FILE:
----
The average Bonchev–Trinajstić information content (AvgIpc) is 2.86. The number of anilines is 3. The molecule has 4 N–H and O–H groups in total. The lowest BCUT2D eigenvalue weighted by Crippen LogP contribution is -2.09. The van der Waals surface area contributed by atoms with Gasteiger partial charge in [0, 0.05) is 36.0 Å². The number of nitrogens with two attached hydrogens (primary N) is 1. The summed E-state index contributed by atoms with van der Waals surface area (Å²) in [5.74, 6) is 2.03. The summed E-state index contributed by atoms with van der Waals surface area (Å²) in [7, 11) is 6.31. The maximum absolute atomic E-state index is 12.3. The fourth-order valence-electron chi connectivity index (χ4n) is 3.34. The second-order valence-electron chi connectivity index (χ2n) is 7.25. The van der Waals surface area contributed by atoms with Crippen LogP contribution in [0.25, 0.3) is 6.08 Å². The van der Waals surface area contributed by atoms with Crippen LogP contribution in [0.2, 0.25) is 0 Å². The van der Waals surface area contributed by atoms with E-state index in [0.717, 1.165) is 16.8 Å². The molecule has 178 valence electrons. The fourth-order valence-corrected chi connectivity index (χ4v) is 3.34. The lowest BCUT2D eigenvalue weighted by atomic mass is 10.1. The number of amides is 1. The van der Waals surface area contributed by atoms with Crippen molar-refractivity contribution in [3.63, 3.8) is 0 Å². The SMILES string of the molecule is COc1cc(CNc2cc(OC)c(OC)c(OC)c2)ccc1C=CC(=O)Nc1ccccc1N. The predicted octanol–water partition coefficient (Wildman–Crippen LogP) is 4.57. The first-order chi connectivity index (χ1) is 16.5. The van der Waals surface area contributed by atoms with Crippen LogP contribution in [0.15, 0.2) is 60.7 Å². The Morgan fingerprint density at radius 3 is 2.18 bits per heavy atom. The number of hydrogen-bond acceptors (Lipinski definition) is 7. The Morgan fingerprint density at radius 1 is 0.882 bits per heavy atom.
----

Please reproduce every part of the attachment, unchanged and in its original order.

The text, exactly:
The average Bonchev–Trinajstić information content (AvgIpc) is 2.86. The number of anilines is 3. The molecule has 4 N–H and O–H groups in total. The lowest BCUT2D eigenvalue weighted by Crippen LogP contribution is -2.09. The van der Waals surface area contributed by atoms with Gasteiger partial charge in [0, 0.05) is 36.0 Å². The number of nitrogens with two attached hydrogens (primary N) is 1. The summed E-state index contributed by atoms with van der Waals surface area (Å²) in [5.74, 6) is 2.03. The summed E-state index contributed by atoms with van der Waals surface area (Å²) in [7, 11) is 6.31. The maximum absolute atomic E-state index is 12.3. The fourth-order valence-electron chi connectivity index (χ4n) is 3.34. The second-order valence-electron chi connectivity index (χ2n) is 7.25. The van der Waals surface area contributed by atoms with Crippen LogP contribution in [0.25, 0.3) is 6.08 Å². The van der Waals surface area contributed by atoms with Crippen LogP contribution in [0.2, 0.25) is 0 Å². The van der Waals surface area contributed by atoms with E-state index in [0.717, 1.165) is 16.8 Å². The molecule has 178 valence electrons. The fourth-order valence-corrected chi connectivity index (χ4v) is 3.34. The lowest BCUT2D eigenvalue weighted by atomic mass is 10.1. The number of amides is 1. The van der Waals surface area contributed by atoms with Crippen molar-refractivity contribution in [3.63, 3.8) is 0 Å². The SMILES string of the molecule is COc1cc(CNc2cc(OC)c(OC)c(OC)c2)ccc1C=CC(=O)Nc1ccccc1N. The predicted octanol–water partition coefficient (Wildman–Crippen LogP) is 4.57. The first-order chi connectivity index (χ1) is 16.5. The van der Waals surface area contributed by atoms with Crippen LogP contribution in [0.15, 0.2) is 60.7 Å². The Morgan fingerprint density at radius 3 is 2.18 bits per heavy atom. The number of hydrogen-bond acceptors (Lipinski definition) is 7. The Morgan fingerprint density at radius 1 is 0.882 bits per heavy atom.